September 21, 2010
(SARATOGA SPRINGS, N.Y. – Sept. 21, 2010) – SUNY Empire State College today announced it has received a grant to participate in HP’s Catalyst Initiative, a global social innovation program designed to develop more effective approaches to science, technology, engineering and math (STEM) education worldwide.
The college and its partner, St. Petersburg State Polytechnical University, located in St. Petersburg, Russia, will receive $150,000 in equipment and funding to research and demonstrate best practices in online education for STEM students, and for the development of instructional faculty.
“We are very grateful for this grant award,” said Empire State College President Alan R. Davis. “Thanks to the support of HP, the college and our partner will collaborate on improving faculty instruction and the resulting education our students receive in the critical STEM fields. Congratulations go to Vice Provost for Global and Online Learning Meg Benke and Professor Betty Lawrence for this notable achievement.”
This project, “Empowering STEM Faculty for Teaching the 21st Century Student,” also will provide the college and partner institution St. Petersburg State Polytechnical University faculty with professional development opportunities related to STEM teaching and learning.
The college proposed a faculty professional development model specifically geared for online and distance learning faculty in science, technology and mathematics. Upon award of this grant, the college and St. Petersburg State Polytechnical University will be seeking 40 STEM faculty (20 from each institution) to engage in this professional development opportunity.
“The HP Catalyst Initiative underscores our vision of a world where innovation and collaboration are enabled by investments in technology and education. The program is designed to help foster potential solutions to society’s most critical challenges by educating and nurturing leaders that will be critical in ensuring we develop new communities and find new ways of doing things,” said Gabi Zedlmayer, vice president, Office of Global Social Innovation, HP.
As part of the program, HP is donating $6 million to 35 educational institutions across five consortia that will use the award to explore innovations in STEM+ learning and teaching. This builds on the Obama Administration’s “Educate to Innovate” coalition designed to improve national outcomes in STEM subject matters.
“We are thrilled to not only be engaging in a faculty development activity this coming year with our partner, St Petersburg State Polytechnical University, but also to be joining the Multiversity Consortium led by John Bourne of Sloan-C,” said Empire State College Principal Investigator Betty Lawrence. “Our partners in the Multiversity consortia will challenge us to strive to further improve learning environments for our science and math students. This is a wonderful opportunity for science and math faculty around the college. I’d like to thank the members of the team that developed the proposal: Pauline Carrico, Mary Mawn and Kim Stote as well as Lorrie Anthony who is always there when we need her and Valeri Chukhlomin who identified our partner in Russia for us.”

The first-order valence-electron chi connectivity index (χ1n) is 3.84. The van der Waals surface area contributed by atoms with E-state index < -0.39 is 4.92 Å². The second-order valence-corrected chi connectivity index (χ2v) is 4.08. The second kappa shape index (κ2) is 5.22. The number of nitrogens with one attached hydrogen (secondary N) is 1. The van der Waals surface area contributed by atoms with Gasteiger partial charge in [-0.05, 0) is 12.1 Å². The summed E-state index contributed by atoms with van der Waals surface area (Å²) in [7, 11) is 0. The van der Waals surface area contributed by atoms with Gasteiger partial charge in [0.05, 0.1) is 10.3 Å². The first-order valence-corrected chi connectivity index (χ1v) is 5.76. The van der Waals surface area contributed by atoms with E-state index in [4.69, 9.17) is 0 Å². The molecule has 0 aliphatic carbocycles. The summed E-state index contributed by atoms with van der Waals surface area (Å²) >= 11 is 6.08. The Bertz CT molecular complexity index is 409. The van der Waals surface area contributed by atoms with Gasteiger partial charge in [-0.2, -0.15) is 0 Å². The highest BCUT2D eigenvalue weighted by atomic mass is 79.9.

Member organizations were selected through an open and competitive global call for proposals. Eligibility was based on two principal criteria: status as an accredited educational institution (that is, schools, colleges, universities, as well as nonprofit or nongovernmental educational organizations) and country of location. Eligible countries for 2010 included Brazil, China, Egypt, France, Germany, India, Kenya, Russia, South Africa, the United Kingdom and the United States.
Global institutions that will be leading the five HP Catalyst Consortia include Carnegie Mellon University, the Sloan Consortium, FutureLab (UK), the CSIR Meraka Institute (South Africa) and the Agastya International Foundation (India). More information about the Consortia is available here.
HP is building a global network of consortia that is attempting to develop more effective approaches to science, technology, engineering and math (STEM) education. The goal is to create international collaborative “sandboxes” of innovation that will explore what the future of STEM education can look like a future where students use their technical and creative ingenuity to address urgent social challenges in their communities and around the world. More information is available at http://www.hp.com/hpinfo/socialinnovation/catalyst.html
SUNY Empire State College was established in 1971 to offer adult learners the opportunity to earn associate, bachelor’s and master’s degrees from the State University of New York. Students learn through independent studies, online courses, seminars and residencies. They also may earn credit for prior college-level learning from work and life experience. The college serves more than 20,000 students worldwide with 34 locations in New York state and online. For more information, visit www.esc.edu.
David M. Henahan, Director of Communications 518-587-2100, ext. 2918 David.Henahan@esc.edu
518-321-7038(after 5 p.m. and weekends)